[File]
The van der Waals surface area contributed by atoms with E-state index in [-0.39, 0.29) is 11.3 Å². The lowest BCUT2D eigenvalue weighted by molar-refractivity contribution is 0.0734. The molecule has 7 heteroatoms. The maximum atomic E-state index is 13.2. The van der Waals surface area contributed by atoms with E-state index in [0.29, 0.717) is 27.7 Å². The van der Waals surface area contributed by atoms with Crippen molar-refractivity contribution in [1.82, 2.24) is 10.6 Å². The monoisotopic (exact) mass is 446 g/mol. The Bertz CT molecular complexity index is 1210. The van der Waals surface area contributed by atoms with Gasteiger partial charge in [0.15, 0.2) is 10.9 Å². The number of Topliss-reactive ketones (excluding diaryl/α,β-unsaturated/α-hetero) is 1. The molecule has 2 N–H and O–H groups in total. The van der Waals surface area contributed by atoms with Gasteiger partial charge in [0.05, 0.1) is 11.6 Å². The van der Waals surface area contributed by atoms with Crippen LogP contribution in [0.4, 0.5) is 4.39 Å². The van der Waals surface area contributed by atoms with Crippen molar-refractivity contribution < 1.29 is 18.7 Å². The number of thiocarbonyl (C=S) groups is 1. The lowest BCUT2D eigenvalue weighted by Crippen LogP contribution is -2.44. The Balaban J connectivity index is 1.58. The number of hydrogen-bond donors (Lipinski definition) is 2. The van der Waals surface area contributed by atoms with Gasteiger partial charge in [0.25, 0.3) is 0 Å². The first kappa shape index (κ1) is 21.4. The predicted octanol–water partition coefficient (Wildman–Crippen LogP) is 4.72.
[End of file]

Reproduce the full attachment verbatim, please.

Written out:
The van der Waals surface area contributed by atoms with E-state index in [-0.39, 0.29) is 11.3 Å². The lowest BCUT2D eigenvalue weighted by molar-refractivity contribution is 0.0734. The molecule has 7 heteroatoms. The maximum atomic E-state index is 13.2. The van der Waals surface area contributed by atoms with E-state index in [0.29, 0.717) is 27.7 Å². The van der Waals surface area contributed by atoms with Crippen molar-refractivity contribution in [1.82, 2.24) is 10.6 Å². The monoisotopic (exact) mass is 446 g/mol. The Bertz CT molecular complexity index is 1210. The van der Waals surface area contributed by atoms with Gasteiger partial charge in [0.15, 0.2) is 10.9 Å². The number of Topliss-reactive ketones (excluding diaryl/α,β-unsaturated/α-hetero) is 1. The molecule has 2 N–H and O–H groups in total. The van der Waals surface area contributed by atoms with Gasteiger partial charge in [0.05, 0.1) is 11.6 Å². The van der Waals surface area contributed by atoms with Crippen LogP contribution in [0.4, 0.5) is 4.39 Å². The van der Waals surface area contributed by atoms with Crippen molar-refractivity contribution < 1.29 is 18.7 Å². The number of thiocarbonyl (C=S) groups is 1. The lowest BCUT2D eigenvalue weighted by Crippen LogP contribution is -2.44. The Balaban J connectivity index is 1.58. The number of hydrogen-bond donors (Lipinski definition) is 2. The van der Waals surface area contributed by atoms with Gasteiger partial charge in [0.25, 0.3) is 0 Å². The first kappa shape index (κ1) is 21.4. The predicted octanol–water partition coefficient (Wildman–Crippen LogP) is 4.72.